Gillette Healthcare played a major role in the event, as all the participants wore customized Gillette shirts with their names on the back and all money raised such as from concessions and a 50/50 raffle went to Gillette. Other sponsors included SuperAmerica, which donated the food, while Twins emcee Jim Cunningham was on hand to narrate the event.
The family has a tight partnership with Gillette, as the triplets served as the hospital's CurePity Heroes in 2014, and have spread their message through various talks throughout the region about why there's no reason to feel sorry for them. Instead, Leah focuses on her mission of teaching others to be kind, especially after Tanner was bullied as a first grader for wearing leg braces.
"I was a teacher before I had them so it's a cause that's near and dear to my heart with the bullying, acceptance and kindness," Leah said. "The boys and I have been able to go to events through Gillette to talk about those kinds of things."
It was only fitting that the event took place on Mother's Day weekend, considering Leah's love for her triplets and the time and effort she's put in toward making them realize they have no limitations.
"Leah is just a great advocate," said Nick Hanson, a spokesperson for Gillette. "I compare it to the Field of Dreams. It's grown a lot from just a friendly neighborhood game to an event with sponsors and all kinds of things going on. It's neat. You can't make this stuff up."
Cunningham became involved when his friend, John, a mutual friend of the Feyereisens who provided the musical entertainment as part of a two-man trombone act, asked him if he'd come emcee the event. Cunningham said once he heard the story, he didn't hesitate.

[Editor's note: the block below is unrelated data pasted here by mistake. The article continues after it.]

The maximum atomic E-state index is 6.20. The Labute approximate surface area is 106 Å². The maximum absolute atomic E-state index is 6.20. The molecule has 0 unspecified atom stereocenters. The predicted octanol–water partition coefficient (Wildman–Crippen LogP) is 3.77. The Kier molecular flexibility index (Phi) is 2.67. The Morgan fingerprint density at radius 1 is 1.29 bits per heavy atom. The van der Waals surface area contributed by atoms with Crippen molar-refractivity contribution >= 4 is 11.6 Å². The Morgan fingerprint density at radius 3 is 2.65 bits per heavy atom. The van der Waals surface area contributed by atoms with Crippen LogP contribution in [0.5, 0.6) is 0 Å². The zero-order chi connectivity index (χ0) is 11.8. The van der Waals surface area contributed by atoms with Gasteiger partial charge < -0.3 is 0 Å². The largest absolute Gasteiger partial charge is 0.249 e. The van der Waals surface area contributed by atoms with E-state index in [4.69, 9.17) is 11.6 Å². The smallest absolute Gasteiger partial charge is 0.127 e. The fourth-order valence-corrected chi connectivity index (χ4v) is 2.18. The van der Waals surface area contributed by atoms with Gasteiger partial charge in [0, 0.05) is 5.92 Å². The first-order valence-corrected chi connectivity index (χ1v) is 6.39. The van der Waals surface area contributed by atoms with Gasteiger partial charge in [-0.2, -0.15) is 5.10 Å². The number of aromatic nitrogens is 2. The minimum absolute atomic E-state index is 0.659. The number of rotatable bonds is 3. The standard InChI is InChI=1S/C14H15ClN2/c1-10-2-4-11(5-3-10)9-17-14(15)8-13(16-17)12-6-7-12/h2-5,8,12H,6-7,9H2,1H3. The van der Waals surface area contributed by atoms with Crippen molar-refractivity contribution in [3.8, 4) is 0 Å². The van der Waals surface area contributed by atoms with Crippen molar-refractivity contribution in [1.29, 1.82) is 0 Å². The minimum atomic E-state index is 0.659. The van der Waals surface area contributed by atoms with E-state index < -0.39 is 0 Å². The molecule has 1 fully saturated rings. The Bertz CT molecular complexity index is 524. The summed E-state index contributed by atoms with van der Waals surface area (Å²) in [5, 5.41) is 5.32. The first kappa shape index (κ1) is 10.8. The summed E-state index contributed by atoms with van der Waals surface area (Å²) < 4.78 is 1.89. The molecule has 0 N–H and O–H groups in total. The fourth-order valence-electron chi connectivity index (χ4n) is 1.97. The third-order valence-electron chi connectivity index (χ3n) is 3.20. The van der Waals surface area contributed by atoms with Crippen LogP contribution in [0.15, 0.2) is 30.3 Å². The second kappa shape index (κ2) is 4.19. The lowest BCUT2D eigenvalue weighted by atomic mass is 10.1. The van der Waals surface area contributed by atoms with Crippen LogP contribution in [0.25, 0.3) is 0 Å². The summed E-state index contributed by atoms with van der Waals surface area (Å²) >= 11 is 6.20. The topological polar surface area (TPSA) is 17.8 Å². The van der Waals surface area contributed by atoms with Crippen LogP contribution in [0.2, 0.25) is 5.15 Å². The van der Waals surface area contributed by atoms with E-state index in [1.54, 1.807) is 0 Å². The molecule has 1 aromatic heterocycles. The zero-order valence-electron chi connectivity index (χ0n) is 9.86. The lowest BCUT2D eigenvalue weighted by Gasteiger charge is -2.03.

"When this thing took on a life of its own, they called me and asked if I could do it, and I said, 'Absolutely,'" said Cunningham, a familiar voice at Target Field. "It's really cool. To take something that was a challenge and turn it into something that's this fun for so many people, you can't help but get behind it."
But it's not just Opening Day when the field is used, as the triplets play baseball nearly every day during the summer. It's not uncommon for 15 to 20 of their friends to come over to play baseball all day.
"It's really fun because most people don't have baseball fields in their backyard," Tanner said. "So I'm lucky. But my dad maybe went a little bit overboard with the field."
All jokes aside, the overall message the family is preaching can't be emphasized enough, and Saturday's Opening Day was a reminder that kindness and inclusiveness can bring a community together.
"Every kid deserves to play ball and have their names called and to have a crowd cheer for them," Leah said. "We realized and know that there is a need for these types of kids who might have disabilities and can't play for a team in their town. So we have a space here for them to play. And it's about teaching people around us how to include these types of kids. It's all about the message of being kind."